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|Title:||Acute management of hemodynamically unstable pelvic trauma patients: Time for a change? Multicenter review of recent practice|
|Citation:||World Journal of Surgery, 2008; 32(8):1874-1882|
|Diederik Verbeek, Michael Sugrue, Zsolt Balogh, Danny Cass, Ian Civil, Ian Harris, Thomas Kossmann, Steve Leibman, Valerie Malka, Anthony Pohl, Sudhakar Rao, Martin Richardson, Michael Schuetz, Caesar Ursic and Vanessa Wills|
|Abstract:||Background: Hemorrhage-related mortality (HRM) associated with pelvic fractures continues to challenge trauma care. This study describes the management and outcome of hemodynamically unstable patients with a pelvic fracture, with emphasis on primary intervention for hemorrhage control and HRM. Methods: Blunt trauma patients [Injury Severity Score (ISS) ≥16] with a major pelvic fracture (Abbreviated Injury Score, pelvis ≥3) and hemodynamic instability [admission systolic blood pressure (SBP) ≤90 mmHg or receiving ≥6 units of packed red blood cells (PRBCs)/24 hours) were included into a 48-month (ending in December 2003) multicenter retrospective study of 11 major trauma centers. Data are presented as the mean ± SD. Results: A total of 217 patients (mean age 41 ± 19 years, 71% male, ISS 42 ± 16) were studied. The admission SBP was 96 ± 37 mmHg and the Glascow Coma Scale (GCS) 11 ± 5. Patients received 4 ± 2 liters of fluids including 4 ± 4 units of PRBCs in the emergency room (ER). In total, 69 (32%) patients died, among whom the HRM was 19%; 29% of the deaths were due to pelvic bleeding. Altogether, 120 of the 217 (55%) patients underwent focused abdominal sonography for trauma (FAST) or diagnostic peritoneal aspiration (DPA) and diagnostic peritoneal lavage (DPL); 60 of the 217 (28%) patients were found to have pelvic binding in the ER. In all, 53 of 109 (49%) patients had no bleeding noted at laparotomy, 26 of 106 (25%) had no abdominal findings, and 15 of 53 (28%) had had no prior abdominal investigation (FAST/DPL/computed tomography). Angiography was positive in 48 of 58 (83%) patients. The HRM was highest in patients with laparotomy as the primary intervention (29%) followed by the angiography group (18%), the combined laparotomy/pelvic fixation group (16%), and the pelvic fixation-only group (10%). Conclusion: HRM associated with major pelvic trauma is unacceptably high especially in the laparotomy group. Hence, nontherapeutic laparotomy must be avoided, concentrating instead on arresting pelvic hemorrhage. Standards of care must be implemented and abided by.|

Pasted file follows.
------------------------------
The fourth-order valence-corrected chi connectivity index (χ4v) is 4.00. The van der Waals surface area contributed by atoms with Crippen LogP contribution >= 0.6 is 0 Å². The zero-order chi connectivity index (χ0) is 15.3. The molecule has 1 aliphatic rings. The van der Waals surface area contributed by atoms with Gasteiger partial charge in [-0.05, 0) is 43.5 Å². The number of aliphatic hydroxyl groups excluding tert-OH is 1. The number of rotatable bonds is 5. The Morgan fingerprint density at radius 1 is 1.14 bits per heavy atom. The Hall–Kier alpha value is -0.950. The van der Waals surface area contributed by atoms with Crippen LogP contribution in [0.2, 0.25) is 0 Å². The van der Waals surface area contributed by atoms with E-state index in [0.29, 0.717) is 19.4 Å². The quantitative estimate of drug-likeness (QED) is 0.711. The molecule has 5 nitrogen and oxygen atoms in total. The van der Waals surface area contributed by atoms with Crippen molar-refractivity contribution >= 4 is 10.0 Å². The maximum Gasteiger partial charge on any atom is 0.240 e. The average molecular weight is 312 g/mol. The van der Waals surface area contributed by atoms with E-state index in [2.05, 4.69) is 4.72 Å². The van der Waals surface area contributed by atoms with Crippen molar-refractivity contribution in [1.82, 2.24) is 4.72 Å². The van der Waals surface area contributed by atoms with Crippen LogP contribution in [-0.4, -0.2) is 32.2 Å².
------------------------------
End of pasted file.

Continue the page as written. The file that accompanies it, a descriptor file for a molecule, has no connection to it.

|Keywords:||Pelvic Bones; Humans; Wounds, Nonpenetrating; Hemorrhage; Angiography; Treatment Outcome; Glasgow Coma Scale; Injury Severity Score; Cause of Death; Retrospective Studies; Adult; Trauma Centers; Australia; New Zealand; Female; Male; Fractures, Bone; Hemodynamics|
|Description:||© Société Internationale de Chirurgie 2008|
|Appears in Collections:||Orthopaedics and Trauma publications|
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